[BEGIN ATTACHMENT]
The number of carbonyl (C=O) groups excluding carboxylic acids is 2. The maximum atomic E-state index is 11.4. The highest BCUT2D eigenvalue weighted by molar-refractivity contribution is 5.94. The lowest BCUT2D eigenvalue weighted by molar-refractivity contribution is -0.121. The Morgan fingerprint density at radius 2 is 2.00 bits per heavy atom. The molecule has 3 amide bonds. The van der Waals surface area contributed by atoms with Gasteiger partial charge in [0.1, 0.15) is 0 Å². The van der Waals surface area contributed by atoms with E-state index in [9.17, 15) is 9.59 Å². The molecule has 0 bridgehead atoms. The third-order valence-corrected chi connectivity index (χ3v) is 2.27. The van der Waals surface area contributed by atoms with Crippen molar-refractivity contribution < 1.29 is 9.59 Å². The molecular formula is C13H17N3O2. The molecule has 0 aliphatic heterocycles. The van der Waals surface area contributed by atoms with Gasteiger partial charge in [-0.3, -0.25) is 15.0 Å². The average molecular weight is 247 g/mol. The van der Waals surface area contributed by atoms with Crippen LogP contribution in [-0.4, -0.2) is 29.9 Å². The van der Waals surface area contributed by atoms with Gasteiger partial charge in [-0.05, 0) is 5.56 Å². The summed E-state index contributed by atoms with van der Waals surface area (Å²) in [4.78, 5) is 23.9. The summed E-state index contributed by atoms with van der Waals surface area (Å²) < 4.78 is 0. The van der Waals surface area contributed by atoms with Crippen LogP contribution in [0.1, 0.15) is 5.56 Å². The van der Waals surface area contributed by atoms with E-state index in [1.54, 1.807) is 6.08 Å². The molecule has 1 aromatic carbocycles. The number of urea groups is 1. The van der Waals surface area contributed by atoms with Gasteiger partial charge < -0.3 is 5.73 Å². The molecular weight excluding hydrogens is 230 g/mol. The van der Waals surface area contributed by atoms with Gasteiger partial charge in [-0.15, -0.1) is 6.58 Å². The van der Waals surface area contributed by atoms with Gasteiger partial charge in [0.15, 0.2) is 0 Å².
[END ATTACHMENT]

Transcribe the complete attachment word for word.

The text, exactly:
The number of carbonyl (C=O) groups excluding carboxylic acids is 2. The maximum atomic E-state index is 11.4. The highest BCUT2D eigenvalue weighted by molar-refractivity contribution is 5.94. The lowest BCUT2D eigenvalue weighted by molar-refractivity contribution is -0.121. The Morgan fingerprint density at radius 2 is 2.00 bits per heavy atom. The molecule has 3 amide bonds. The van der Waals surface area contributed by atoms with Gasteiger partial charge in [0.1, 0.15) is 0 Å². The van der Waals surface area contributed by atoms with E-state index in [9.17, 15) is 9.59 Å². The molecule has 0 bridgehead atoms. The third-order valence-corrected chi connectivity index (χ3v) is 2.27. The van der Waals surface area contributed by atoms with Crippen molar-refractivity contribution < 1.29 is 9.59 Å². The molecular formula is C13H17N3O2. The molecule has 0 aliphatic heterocycles. The van der Waals surface area contributed by atoms with Gasteiger partial charge in [-0.3, -0.25) is 15.0 Å². The average molecular weight is 247 g/mol. The van der Waals surface area contributed by atoms with Crippen LogP contribution in [-0.4, -0.2) is 29.9 Å². The van der Waals surface area contributed by atoms with Gasteiger partial charge in [-0.05, 0) is 5.56 Å². The summed E-state index contributed by atoms with van der Waals surface area (Å²) in [4.78, 5) is 23.9. The summed E-state index contributed by atoms with van der Waals surface area (Å²) < 4.78 is 0. The van der Waals surface area contributed by atoms with Crippen LogP contribution in [0.1, 0.15) is 5.56 Å². The van der Waals surface area contributed by atoms with E-state index in [1.54, 1.807) is 6.08 Å². The molecule has 1 aromatic carbocycles. The number of urea groups is 1. The van der Waals surface area contributed by atoms with Gasteiger partial charge < -0.3 is 5.73 Å². The molecular weight excluding hydrogens is 230 g/mol. The van der Waals surface area contributed by atoms with Gasteiger partial charge in [-0.15, -0.1) is 6.58 Å². The van der Waals surface area contributed by atoms with Gasteiger partial charge in [0.15, 0.2) is 0 Å².